Who Enforces Criminal Speech?
Picture this: eight college guys decide to play a pick-up basketball game at the local playground. As competitive sports often do, things get a little heated between teams. One 18 year old freshman calls another player a “bitch.” A nearby resident walking her dog in the playground hears the verbal jawing and calls the police. When the officer arrives, she points the freshman out and explains what horrific things she heard. The police proceed to arrest the freshman and bring him to jail.
Seems pretty ridiculous, doesn’t it? Well, if Mass Representative Dan Hunt gets his way, this scenario and others like it, will be playing out all across Massachusetts. To say Hunt and his cronies have their priorities straight would be a tale of fantasy. Hunt claims house bill H.3719 was the brainchild of an unnamed constituent and he is merely doing the work of the people. I find that difficult to believe. Hunt is a lawyer by trade and proud graduate of Suffolk Law School. One would think a Suffolk trained member of the bar would scoff at a constitutional amendment altering suggestion from a constituent. But, of course this is 2019 and the criminalization of name-calling plays right into the modern day victimization culture.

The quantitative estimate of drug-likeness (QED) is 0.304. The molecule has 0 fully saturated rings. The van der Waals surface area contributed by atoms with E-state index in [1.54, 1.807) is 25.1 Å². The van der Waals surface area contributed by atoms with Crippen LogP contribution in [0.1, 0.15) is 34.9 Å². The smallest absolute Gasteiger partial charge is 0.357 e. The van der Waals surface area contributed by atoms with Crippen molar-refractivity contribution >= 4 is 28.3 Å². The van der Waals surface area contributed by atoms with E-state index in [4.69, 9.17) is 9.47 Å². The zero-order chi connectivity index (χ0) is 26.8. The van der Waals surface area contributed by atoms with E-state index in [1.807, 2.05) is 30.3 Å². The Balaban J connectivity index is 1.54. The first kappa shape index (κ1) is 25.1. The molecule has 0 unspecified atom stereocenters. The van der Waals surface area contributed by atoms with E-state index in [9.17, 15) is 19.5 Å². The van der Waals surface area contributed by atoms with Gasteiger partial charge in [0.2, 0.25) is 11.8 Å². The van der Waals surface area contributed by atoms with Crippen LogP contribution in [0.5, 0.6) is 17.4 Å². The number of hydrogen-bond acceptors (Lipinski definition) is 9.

What’s ironic is Suffolk County District Attorney Rachel Rollins (the county Hunt represents) refuses to prosecute so-called minor crimes like shoplifting and assault on a police officer. I wonder if she is on board with unconstitutional word control? If the above basketball scenario plays out and DA Rollins finds our freshman in her court, will she refuse to prosecute such a low-level offense? I’m not so sure. My guess is a law like this plays right in Rollins’ wheelhouse...as long as the suspect fits her form of criminal justice warrior reform. -RJD
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Blog posts are written by Rob Disario and include opinion editorials about policing and private investigations. Other topics include tips and tricks to protect yourself, thoughts for today, new products and product reviews. Rob's opinions are his own which are protected by the first amendment to the Constitution of the United States and do not reflect any other entity, affiliation or person.